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—Helping or Hurting

I’m so glad that your husband is able to see the rightness of your position in his saner moments, because that means you only need to bolster his resolve, not convince him to change his mind. I’ve counseled letter writers in the past to help out family members who needed a loan when it seemed like the relationship was healthy and the money would make a significant difference in their ability to function and thrive. That’s not the case here. Your mother-in-law has a history of making foolish, risky financial choices in order to protect her youngest son from the consequences of his actions. Moreover, if she loses the house she’s living in now, she will still have a place to live; she’s not in immediate risk of homelessness or abject poverty. Few people get to stay in the home they grew up in forever (particularly if they used said home as collateral to bail someone out of jail who then skips town). It’s sad, but it’s not insurmountable, and it’s not the worst possible outcome. Your mother-in-law took a gamble, and she lost. If you were to spend your daughter’s college fund (not to mention your own retirement account) in order to help your mother-in-law keep her house, you would be robbing not only yourselves, but your child’s future, in order to reinforce the unhealthy behavior that enables your brother-in-law’s poor choices and consequence-free life. You should not consider, for even a moment, using this money to help your mother-in-law keep her house. It would not help her; it would be deeply damaging to everyone involved. If your husband wavers on this point, or if you suspect that he might try to give his mother the money in secret, I urge you two to seek couples counseling around this specific issue, so that you two are on the exact same page and have strategies to support one another in your decision to hold firm. It will be difficult for your husband to break a pattern that’s been in place since he was a teenager, but he has to realize that he is not his father, and that his mother is not his responsibility. Her choices are her own, and there are ways to offer assistance that aren’t tantamount to a bailout. You say your mother-in-law is not yet in foreclosure, only that she’s in danger of it; you and your husband might recommend to her a foreclosure lawyer who can lay out her options and suggest a plan of action that minimizes her financial losses and prepares her for whatever comes next.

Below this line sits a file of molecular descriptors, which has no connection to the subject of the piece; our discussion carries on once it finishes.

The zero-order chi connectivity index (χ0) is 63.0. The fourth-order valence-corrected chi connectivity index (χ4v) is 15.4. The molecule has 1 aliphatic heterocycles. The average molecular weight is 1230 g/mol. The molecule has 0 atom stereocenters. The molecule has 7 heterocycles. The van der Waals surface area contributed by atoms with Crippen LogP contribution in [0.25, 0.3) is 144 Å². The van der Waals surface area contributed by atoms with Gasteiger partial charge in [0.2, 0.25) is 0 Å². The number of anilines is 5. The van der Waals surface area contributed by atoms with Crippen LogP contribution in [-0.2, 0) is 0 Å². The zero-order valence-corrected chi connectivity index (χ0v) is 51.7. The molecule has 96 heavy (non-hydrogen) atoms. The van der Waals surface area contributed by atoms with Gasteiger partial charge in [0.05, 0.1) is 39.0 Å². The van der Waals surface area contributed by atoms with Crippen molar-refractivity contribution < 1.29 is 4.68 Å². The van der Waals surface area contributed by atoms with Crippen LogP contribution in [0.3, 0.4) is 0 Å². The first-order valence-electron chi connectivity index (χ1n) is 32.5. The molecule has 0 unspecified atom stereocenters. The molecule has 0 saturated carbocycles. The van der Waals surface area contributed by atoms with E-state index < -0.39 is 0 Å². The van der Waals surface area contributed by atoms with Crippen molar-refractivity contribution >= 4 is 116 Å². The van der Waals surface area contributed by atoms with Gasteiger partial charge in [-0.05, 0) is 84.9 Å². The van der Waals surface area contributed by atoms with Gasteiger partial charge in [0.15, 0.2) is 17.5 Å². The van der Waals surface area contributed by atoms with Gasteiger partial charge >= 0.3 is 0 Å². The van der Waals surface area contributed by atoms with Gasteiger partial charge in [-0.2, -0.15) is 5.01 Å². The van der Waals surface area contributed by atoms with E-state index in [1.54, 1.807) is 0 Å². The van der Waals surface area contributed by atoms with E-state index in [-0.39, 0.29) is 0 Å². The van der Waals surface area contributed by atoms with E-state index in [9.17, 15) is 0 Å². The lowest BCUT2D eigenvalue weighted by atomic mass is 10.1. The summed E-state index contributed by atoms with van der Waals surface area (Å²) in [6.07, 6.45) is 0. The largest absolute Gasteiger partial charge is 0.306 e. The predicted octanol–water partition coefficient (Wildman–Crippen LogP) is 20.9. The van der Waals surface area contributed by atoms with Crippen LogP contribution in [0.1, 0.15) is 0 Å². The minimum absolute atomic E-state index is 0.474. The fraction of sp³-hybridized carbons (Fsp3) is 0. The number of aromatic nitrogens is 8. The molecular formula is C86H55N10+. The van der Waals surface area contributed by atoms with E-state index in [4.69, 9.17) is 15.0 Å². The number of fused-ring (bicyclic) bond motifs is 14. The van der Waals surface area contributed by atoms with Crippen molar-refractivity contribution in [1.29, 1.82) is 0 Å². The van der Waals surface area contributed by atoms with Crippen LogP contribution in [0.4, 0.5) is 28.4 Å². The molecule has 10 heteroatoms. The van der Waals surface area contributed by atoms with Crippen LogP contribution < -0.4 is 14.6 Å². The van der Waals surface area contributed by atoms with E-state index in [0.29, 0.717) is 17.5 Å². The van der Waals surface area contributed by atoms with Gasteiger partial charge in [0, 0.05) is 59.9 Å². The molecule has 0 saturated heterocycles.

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Dear Prudence,
When it came time for my widowed father-in-law to move into a retirement home, the question of what to do with his old Victorian house came up. This house has been in my husband’s family for over 100 years, and now the house needs tons of work, a new roof, and updated plumbing. Nobody in the family did anything about this until my husband and I volunteered to buy the house and fix it up. I am sincerely regretting this now. Despite not lifting a finger to help my father-in-law keep the place up, every relative now feels entitled to voice unwanted opinions on our renovations, from the slick-talking nephew who wants the roof contract (we are going with a professional roofing company with excellent reviews) to my sister-in-law who has decided that she hates my color scheme (I don’t care what she likes). My husband has been traveling a lot, so the day-to-day operations fall to me, but it has gotten so bad that I actively avoid calls from his family now. Is there a diplomatic way to tell people to shut up?